Winds could have had bad impact, cause still not determined
[ by Mark Reaman ]
The wildfire that started on Wednesday, October 14 near Lost Lake and West Beckwith was quickly contained despite it being a windy day. Wildfires are not normal this time of year but given the dry conditions and drought, fire danger will likely remain until significant moisture occurs.
Crested Butte Fire Protection District fire chief Rob Weisbaum said the fire was called into the Montrose Interagency, which then called CBFPD for mutual aid as there were no resources available at the time. The fire was on U.S. Forest Service land and in the Ragged Mountain Fire District.
“The fire was approximately a quarter acre and the reporting party called in the fire reporting 100-foot flames,” said Weisbaum. “To the north and west are 21 cabins approximately a half-mile from the fire. Winds were favorable. Containment was made, then the winds shifted. Since containment was in place, the fire did not spread despite the wind shift.”
Crews from several districts responded to the scene. Weisbaum tallied five CBFPD personnel in the field with another five also ready to backfill for coverage if needed; a Type 6 fire engine; a district vehicle with a Wildland trailer and a Tender 1 fire engine. Gunnison Fire sent five personnel with a Type 6 engine and two additional type engines (Tenders). Gunnison County Sheriff’s Office sent officers. Rifle Helitac flew an hour of bucket drops from a helicopter. The USFS provided a single-seat plane that dropped four loads of fire retardant and Paonia and the Ragged Mountain department sent two Type 6 engines, two UTVs with rapid attack capability and seven personnel.
Weisbaum said quick recognition and a solid attack probably prevented a bigger fire. “Crews hiked to the fire location and dug lines around it for containment,” he explained. “Aircraft supported the crews by dropping water and slurry on the fire and surrounding areas. Standing dead aspens and dry spruce trees are located in that area; however there are also lots of conifers in the area, which likely helped limit the spread of fire. Per the USFS, fire behavior was not impressive, which is a good thing. We did have a wind advisory that day so our tender trucks set up porta-tanks for the helicopter operations.”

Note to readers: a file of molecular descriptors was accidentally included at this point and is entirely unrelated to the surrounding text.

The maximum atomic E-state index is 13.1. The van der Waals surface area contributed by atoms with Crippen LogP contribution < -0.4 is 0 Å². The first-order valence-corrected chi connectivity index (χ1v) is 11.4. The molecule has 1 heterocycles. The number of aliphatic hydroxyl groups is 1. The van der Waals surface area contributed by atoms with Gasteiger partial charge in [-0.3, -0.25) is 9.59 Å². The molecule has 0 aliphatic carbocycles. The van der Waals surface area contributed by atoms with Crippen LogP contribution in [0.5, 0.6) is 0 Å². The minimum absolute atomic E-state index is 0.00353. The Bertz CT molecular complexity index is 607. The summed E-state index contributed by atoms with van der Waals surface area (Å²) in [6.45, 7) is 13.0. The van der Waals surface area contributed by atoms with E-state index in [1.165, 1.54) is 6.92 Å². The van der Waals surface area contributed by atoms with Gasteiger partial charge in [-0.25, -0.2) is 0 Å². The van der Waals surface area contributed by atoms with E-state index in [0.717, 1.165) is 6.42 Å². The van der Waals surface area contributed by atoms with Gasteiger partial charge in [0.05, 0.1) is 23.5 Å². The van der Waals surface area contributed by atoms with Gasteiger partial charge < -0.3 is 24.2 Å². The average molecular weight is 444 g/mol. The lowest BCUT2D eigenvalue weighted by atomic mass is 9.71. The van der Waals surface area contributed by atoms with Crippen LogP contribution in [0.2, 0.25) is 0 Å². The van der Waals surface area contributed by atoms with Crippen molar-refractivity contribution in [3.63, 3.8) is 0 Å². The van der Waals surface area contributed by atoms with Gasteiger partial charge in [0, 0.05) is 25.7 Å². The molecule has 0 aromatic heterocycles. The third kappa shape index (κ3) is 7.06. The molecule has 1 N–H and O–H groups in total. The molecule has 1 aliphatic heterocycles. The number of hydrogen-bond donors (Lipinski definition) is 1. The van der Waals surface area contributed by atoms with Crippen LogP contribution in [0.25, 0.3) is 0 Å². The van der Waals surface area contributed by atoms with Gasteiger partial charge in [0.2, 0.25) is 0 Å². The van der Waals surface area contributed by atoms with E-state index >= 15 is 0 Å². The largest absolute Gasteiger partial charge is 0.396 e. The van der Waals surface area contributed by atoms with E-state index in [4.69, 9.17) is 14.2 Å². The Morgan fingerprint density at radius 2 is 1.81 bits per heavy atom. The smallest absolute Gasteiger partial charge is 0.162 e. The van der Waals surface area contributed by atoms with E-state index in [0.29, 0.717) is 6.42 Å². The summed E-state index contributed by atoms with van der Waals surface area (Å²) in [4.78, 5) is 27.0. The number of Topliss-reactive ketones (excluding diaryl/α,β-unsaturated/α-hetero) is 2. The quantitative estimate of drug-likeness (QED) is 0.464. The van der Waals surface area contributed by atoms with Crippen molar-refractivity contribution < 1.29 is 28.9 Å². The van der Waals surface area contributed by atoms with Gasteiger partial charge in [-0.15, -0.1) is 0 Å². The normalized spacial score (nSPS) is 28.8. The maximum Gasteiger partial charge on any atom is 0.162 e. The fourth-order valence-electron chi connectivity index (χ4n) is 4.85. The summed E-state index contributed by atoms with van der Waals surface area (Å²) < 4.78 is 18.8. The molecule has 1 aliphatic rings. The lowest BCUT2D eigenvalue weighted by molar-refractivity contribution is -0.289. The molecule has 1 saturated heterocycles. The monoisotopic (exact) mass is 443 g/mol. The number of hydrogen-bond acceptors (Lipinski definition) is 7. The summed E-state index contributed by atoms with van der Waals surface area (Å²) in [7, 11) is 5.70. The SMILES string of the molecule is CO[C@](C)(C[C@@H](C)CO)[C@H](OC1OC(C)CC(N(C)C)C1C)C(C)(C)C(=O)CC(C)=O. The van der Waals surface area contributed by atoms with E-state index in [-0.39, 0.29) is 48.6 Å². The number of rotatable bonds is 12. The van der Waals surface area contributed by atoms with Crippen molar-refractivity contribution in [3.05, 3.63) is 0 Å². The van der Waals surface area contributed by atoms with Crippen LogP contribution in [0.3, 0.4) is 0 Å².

The fall weather normally brings cooler temperatures and moisture. Not so much this year. “Normally our danger would be decreasing this time of year,” said Weisbaum. “We are in extreme to exceptional drought conditions. Warmer temps still persist and adding in the drought conditions creates this very high danger rating.
“Without a doubt, with conditions like these, fire danger will continue until we get some moisture,” Weisbaum continued. “It is important to follow simple rules. If you start a fire in these high danger areas or any area for that matter, you must ensure that the fire is completely out—cold to the touch—prior to abandoning it. It is also important to watch the weather and wind advisories. We have seen embers from fires carry over a mile away and ignite an additional fire, not necessarily one of our fires but learning of other major fires throughout the country. If there are fire bans in place, people must obey them. They are in place for a reason.”
As of early this week the Forest Service said the cause was still undetermined but under investigation.